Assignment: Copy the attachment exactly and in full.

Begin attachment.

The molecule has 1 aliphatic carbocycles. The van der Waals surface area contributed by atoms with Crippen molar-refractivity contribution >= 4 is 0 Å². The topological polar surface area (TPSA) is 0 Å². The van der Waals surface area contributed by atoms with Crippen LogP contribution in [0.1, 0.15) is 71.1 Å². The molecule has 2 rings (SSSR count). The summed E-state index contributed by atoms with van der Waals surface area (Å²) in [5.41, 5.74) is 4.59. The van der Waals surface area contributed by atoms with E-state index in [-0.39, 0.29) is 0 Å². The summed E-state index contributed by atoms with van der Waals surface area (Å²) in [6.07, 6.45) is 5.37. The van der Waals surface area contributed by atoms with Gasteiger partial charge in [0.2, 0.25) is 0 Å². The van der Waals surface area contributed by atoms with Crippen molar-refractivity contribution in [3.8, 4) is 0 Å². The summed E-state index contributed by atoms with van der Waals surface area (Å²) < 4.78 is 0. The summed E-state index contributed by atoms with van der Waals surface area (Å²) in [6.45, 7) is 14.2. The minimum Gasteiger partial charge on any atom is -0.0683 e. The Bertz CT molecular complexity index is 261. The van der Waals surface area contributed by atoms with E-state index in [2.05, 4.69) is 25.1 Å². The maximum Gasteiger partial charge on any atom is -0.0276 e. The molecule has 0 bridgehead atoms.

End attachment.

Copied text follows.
The molecule has 1 aliphatic carbocycles. The van der Waals surface area contributed by atoms with Crippen molar-refractivity contribution >= 4 is 0 Å². The topological polar surface area (TPSA) is 0 Å². The van der Waals surface area contributed by atoms with Crippen LogP contribution in [0.1, 0.15) is 71.1 Å². The molecule has 2 rings (SSSR count). The summed E-state index contributed by atoms with van der Waals surface area (Å²) in [5.41, 5.74) is 4.59. The van der Waals surface area contributed by atoms with E-state index in [-0.39, 0.29) is 0 Å². The summed E-state index contributed by atoms with van der Waals surface area (Å²) in [6.07, 6.45) is 5.37. The van der Waals surface area contributed by atoms with Gasteiger partial charge in [0.2, 0.25) is 0 Å². The van der Waals surface area contributed by atoms with Crippen molar-refractivity contribution in [3.8, 4) is 0 Å². The summed E-state index contributed by atoms with van der Waals surface area (Å²) < 4.78 is 0. The summed E-state index contributed by atoms with van der Waals surface area (Å²) in [6.45, 7) is 14.2. The minimum Gasteiger partial charge on any atom is -0.0683 e. The Bertz CT molecular complexity index is 261. The van der Waals surface area contributed by atoms with E-state index in [2.05, 4.69) is 25.1 Å². The maximum Gasteiger partial charge on any atom is -0.0276 e. The molecule has 0 bridgehead atoms.